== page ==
Photographer. Widely acknowledged as the leading American portrait photographer at the turn of the twentieth century, she also ranked as the most important woman associated with pictorialism. Born in Fort Des Moines (now Des Moines), Iowa, Gertrude Stanton moved with her family to the Colorado Territory in 1860 and then to Brooklyn in 1864. From 1868 until 1870 she studied at the Moravian Seminary for Women in Bethlehem, Pennsylvania. In 1874 she married Eduard Käsebier, a German immigrant businessman. After fifteen years as a wife and mother in Brooklyn and rural New Jersey, in 1889 she entered the Pratt Institute in Brooklyn to study painting. She graduated in 1893 but stayed on for further instruction for two additional years, which bracketed the year of 1894–95 in France and Germany. There she traveled, continued to study painting, and sought technical instruction in photography. After opening a Manhattan portrait studio about 1897, she soon achieved success with artistry derived from the poses and lighting of old master paintings. Banishing the era's standard paraphernalia, such as backdrops and furniture, she made her mark with dignified and broadly composed renditions of human character. Her subjects included such notables as Mark Twain, Booker T. Washington, Stanford White, and his celebrity paramour, Evelyn Nesbitt. Her many particularly sensitive likenesses of other photographers and artists included portraits of Alvin Langdon Coburn, Robert Henri, and Rodin (who sat for her in Paris during one of several trips abroad). She also sought out and photographed American Indians, fondly recalling their companionship during her Colorado years in childhood. Unlike most other turn-of-the-century photographers of Indians, she pursued neither ethnographic nor sentimental aims but revealed her sitters' essential humanity in elegant, deeply respectful portrayals.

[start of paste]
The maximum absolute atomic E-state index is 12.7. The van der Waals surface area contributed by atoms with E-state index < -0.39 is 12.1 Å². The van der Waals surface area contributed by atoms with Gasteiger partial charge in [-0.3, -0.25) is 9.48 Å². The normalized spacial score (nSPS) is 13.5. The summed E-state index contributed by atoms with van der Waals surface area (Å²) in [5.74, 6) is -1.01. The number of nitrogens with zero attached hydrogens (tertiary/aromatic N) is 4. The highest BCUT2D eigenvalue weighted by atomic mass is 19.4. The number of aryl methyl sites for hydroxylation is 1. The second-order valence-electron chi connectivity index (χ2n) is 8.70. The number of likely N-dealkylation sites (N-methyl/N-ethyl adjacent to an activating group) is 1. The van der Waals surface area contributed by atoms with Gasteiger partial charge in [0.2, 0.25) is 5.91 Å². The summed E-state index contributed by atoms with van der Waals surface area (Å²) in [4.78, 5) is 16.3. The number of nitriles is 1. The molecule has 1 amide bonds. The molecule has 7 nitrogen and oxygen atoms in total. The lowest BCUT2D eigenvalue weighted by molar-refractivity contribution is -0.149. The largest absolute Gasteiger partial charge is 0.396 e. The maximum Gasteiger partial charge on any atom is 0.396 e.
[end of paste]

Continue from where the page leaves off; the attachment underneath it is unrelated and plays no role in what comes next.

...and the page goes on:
By the late 1890s Käsebier had also found recognition as an art photographer. She soon participated actively in the Photo-Secession, and her prints were featured in Camera Work. She specialized in photographs of women and children together. A small number of these, including several that brought her fame at the time, are literary, staged compositions that to a later age seem inauthentic and mawkish. In most, however, Käsebier represented unaffected tenderness among her subjects. Many of these images incorporated the period's progressive ideas about the interaction of mothers with their children. In their formal integrity and luxurious printing, the photographs also validate the inherent worth of the early years of life. Despite straightforward effects, her process was in fact often complex, including retouching and re-photographing of negatives. About 1907–8 she began to withdraw from the Photo-Secession, and in 1916 she numbered among founders of the Pictorial Photographers of America. By this time she had accomplished nearly all of her best work. Her eyesight failing, she ceased photographing in the late 1920s. She died at her home in New York.